The legal battle has continued in the 6 years since. After the Denver District Court sided with voucher opponents, the district appealed and won before the Colorado Court of Appeals. Opponents then brought the case to the Colorado Supreme Court, who sided with the opponents. The district appealed to the U.S. Supreme Court, where the justices ordered the Colorado Supreme Court to rehear the case in light of the U.S. Supreme Court’s 2017 Trinity ruling. The Trinity case was filed by a Missouri church that had been denied a state grant to help pay for playground resurfacing, because state policy prevented any public funds from being given to religious organizations.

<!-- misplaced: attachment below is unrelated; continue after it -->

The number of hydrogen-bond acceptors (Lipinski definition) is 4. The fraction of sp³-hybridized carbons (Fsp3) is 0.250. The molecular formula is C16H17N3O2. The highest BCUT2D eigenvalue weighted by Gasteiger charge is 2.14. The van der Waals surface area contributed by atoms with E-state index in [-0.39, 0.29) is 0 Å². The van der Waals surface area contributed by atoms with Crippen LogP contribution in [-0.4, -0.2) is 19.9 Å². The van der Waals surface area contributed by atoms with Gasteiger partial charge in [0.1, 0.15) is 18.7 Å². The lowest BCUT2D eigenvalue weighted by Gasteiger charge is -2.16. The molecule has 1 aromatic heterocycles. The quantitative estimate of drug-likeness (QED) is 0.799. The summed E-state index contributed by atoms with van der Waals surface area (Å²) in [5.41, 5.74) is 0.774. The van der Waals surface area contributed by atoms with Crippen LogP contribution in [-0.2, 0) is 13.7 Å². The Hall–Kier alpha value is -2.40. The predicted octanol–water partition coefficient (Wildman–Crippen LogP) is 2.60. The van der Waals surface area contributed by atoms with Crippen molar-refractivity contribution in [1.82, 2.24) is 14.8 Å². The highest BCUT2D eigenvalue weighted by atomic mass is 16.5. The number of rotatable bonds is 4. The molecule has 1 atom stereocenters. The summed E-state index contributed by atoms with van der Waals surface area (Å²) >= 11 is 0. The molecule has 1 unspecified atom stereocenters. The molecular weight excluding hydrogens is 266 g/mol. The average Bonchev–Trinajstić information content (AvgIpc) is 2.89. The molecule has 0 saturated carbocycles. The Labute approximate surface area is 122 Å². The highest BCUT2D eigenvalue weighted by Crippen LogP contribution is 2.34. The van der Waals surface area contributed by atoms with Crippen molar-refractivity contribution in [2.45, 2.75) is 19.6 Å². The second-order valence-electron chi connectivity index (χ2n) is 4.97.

In Trinity, justices ruled 7-2 that Missouri’s policy violated the free exercise clause of the First Amendment, because Missouri could not discriminate in state funding “based on religious identity with respect to playground resurfacing.” However, justices did not make a broader judgment as to whether its Blaine Amendment could be used to bar religious institutions from receiving other forms of state aid. And so school choice advocates are watching the Douglas County case closely, hopeful that the Colorado court will either provide a salutary precedent for similar cases in other states or rule against the district and give the U.S. Supreme Court the opportunity to extend the logic of Trinity and rule all Blaine Amendments unconstitutional.